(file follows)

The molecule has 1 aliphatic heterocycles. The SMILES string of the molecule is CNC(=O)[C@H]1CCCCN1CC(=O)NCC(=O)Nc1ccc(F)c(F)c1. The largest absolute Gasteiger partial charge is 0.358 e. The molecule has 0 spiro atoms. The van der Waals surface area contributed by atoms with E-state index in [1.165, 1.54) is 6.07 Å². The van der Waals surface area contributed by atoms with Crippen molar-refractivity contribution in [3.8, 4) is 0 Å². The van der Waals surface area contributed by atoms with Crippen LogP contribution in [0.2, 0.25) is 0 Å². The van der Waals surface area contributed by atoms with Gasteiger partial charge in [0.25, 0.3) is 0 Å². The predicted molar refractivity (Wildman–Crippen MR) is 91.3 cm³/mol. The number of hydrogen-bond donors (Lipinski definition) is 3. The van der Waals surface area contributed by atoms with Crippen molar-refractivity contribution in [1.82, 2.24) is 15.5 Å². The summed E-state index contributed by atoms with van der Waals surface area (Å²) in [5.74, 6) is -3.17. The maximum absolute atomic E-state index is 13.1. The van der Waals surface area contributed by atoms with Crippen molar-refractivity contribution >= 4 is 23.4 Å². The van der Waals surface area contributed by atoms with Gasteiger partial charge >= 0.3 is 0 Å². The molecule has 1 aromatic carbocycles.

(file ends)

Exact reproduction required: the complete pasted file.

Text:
The molecule has 1 aliphatic heterocycles. The SMILES string of the molecule is CNC(=O)[C@H]1CCCCN1CC(=O)NCC(=O)Nc1ccc(F)c(F)c1. The largest absolute Gasteiger partial charge is 0.358 e. The molecule has 0 spiro atoms. The van der Waals surface area contributed by atoms with E-state index in [1.165, 1.54) is 6.07 Å². The van der Waals surface area contributed by atoms with Crippen molar-refractivity contribution in [3.8, 4) is 0 Å². The van der Waals surface area contributed by atoms with Crippen LogP contribution in [0.2, 0.25) is 0 Å². The van der Waals surface area contributed by atoms with Gasteiger partial charge in [0.25, 0.3) is 0 Å². The predicted molar refractivity (Wildman–Crippen MR) is 91.3 cm³/mol. The number of hydrogen-bond donors (Lipinski definition) is 3. The van der Waals surface area contributed by atoms with Crippen molar-refractivity contribution in [1.82, 2.24) is 15.5 Å². The summed E-state index contributed by atoms with van der Waals surface area (Å²) in [5.74, 6) is -3.17. The maximum absolute atomic E-state index is 13.1. The van der Waals surface area contributed by atoms with Crippen molar-refractivity contribution >= 4 is 23.4 Å². The van der Waals surface area contributed by atoms with Gasteiger partial charge >= 0.3 is 0 Å². The molecule has 1 aromatic carbocycles.